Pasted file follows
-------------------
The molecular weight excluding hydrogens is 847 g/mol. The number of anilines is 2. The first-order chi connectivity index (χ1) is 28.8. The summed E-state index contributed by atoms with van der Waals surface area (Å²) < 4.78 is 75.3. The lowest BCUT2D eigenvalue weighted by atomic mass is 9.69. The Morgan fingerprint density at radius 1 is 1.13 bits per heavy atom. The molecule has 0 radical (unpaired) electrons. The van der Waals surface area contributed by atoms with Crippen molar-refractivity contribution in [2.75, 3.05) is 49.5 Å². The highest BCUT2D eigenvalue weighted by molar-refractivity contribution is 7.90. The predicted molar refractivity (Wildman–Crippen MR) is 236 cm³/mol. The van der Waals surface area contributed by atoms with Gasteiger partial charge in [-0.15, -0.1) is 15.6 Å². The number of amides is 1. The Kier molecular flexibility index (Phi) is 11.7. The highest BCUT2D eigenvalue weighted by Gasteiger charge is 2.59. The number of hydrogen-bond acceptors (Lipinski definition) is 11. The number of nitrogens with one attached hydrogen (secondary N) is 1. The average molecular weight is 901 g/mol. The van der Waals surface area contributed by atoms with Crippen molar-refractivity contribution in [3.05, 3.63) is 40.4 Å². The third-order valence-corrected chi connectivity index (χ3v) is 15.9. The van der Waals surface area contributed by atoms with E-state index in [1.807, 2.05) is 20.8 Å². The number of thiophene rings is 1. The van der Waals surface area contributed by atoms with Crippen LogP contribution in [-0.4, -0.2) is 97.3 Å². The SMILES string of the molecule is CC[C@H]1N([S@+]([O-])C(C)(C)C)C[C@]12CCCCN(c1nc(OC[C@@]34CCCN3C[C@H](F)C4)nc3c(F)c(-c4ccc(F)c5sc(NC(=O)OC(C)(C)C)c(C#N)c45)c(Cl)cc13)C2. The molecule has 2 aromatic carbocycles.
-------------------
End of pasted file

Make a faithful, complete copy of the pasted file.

The molecular weight excluding hydrogens is 847 g/mol. The number of anilines is 2. The first-order chi connectivity index (χ1) is 28.8. The summed E-state index contributed by atoms with van der Waals surface area (Å²) < 4.78 is 75.3. The lowest BCUT2D eigenvalue weighted by atomic mass is 9.69. The Morgan fingerprint density at radius 1 is 1.13 bits per heavy atom. The molecule has 0 radical (unpaired) electrons. The van der Waals surface area contributed by atoms with Crippen molar-refractivity contribution in [2.75, 3.05) is 49.5 Å². The highest BCUT2D eigenvalue weighted by molar-refractivity contribution is 7.90. The predicted molar refractivity (Wildman–Crippen MR) is 236 cm³/mol. The van der Waals surface area contributed by atoms with Gasteiger partial charge in [-0.15, -0.1) is 15.6 Å². The number of amides is 1. The Kier molecular flexibility index (Phi) is 11.7. The highest BCUT2D eigenvalue weighted by Gasteiger charge is 2.59. The number of hydrogen-bond acceptors (Lipinski definition) is 11. The number of nitrogens with one attached hydrogen (secondary N) is 1. The average molecular weight is 901 g/mol. The van der Waals surface area contributed by atoms with Crippen molar-refractivity contribution in [3.05, 3.63) is 40.4 Å². The third-order valence-corrected chi connectivity index (χ3v) is 15.9. The van der Waals surface area contributed by atoms with E-state index in [1.807, 2.05) is 20.8 Å². The number of thiophene rings is 1. The van der Waals surface area contributed by atoms with Crippen LogP contribution in [-0.4, -0.2) is 97.3 Å². The SMILES string of the molecule is CC[C@H]1N([S@+]([O-])C(C)(C)C)C[C@]12CCCCN(c1nc(OC[C@@]34CCCN3C[C@H](F)C4)nc3c(F)c(-c4ccc(F)c5sc(NC(=O)OC(C)(C)C)c(C#N)c45)c(Cl)cc13)C2. The molecule has 2 aromatic carbocycles.